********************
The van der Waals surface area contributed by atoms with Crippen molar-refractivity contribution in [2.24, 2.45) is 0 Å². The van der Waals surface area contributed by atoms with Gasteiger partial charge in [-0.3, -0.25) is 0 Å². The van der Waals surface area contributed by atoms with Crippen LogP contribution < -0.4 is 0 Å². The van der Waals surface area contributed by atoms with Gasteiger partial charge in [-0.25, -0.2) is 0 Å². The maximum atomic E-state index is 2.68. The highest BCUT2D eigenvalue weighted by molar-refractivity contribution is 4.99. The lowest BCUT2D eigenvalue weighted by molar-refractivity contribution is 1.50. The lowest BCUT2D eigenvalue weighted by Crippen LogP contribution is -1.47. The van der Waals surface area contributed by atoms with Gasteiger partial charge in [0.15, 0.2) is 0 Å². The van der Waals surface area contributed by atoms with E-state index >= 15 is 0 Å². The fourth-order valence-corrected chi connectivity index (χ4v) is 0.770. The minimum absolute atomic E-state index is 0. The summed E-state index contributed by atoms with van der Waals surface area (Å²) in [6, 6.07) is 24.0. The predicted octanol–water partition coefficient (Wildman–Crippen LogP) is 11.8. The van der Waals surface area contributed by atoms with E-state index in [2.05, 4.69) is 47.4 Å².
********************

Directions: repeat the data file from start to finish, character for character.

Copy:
The van der Waals surface area contributed by atoms with Crippen molar-refractivity contribution in [2.24, 2.45) is 0 Å². The van der Waals surface area contributed by atoms with Gasteiger partial charge in [-0.3, -0.25) is 0 Å². The van der Waals surface area contributed by atoms with Crippen LogP contribution < -0.4 is 0 Å². The van der Waals surface area contributed by atoms with Gasteiger partial charge in [-0.25, -0.2) is 0 Å². The maximum atomic E-state index is 2.68. The highest BCUT2D eigenvalue weighted by molar-refractivity contribution is 4.99. The lowest BCUT2D eigenvalue weighted by molar-refractivity contribution is 1.50. The lowest BCUT2D eigenvalue weighted by Crippen LogP contribution is -1.47. The van der Waals surface area contributed by atoms with Gasteiger partial charge in [0.15, 0.2) is 0 Å². The van der Waals surface area contributed by atoms with E-state index >= 15 is 0 Å². The fourth-order valence-corrected chi connectivity index (χ4v) is 0.770. The minimum absolute atomic E-state index is 0. The summed E-state index contributed by atoms with van der Waals surface area (Å²) in [6, 6.07) is 24.0. The predicted octanol–water partition coefficient (Wildman–Crippen LogP) is 11.8. The van der Waals surface area contributed by atoms with E-state index in [2.05, 4.69) is 47.4 Å².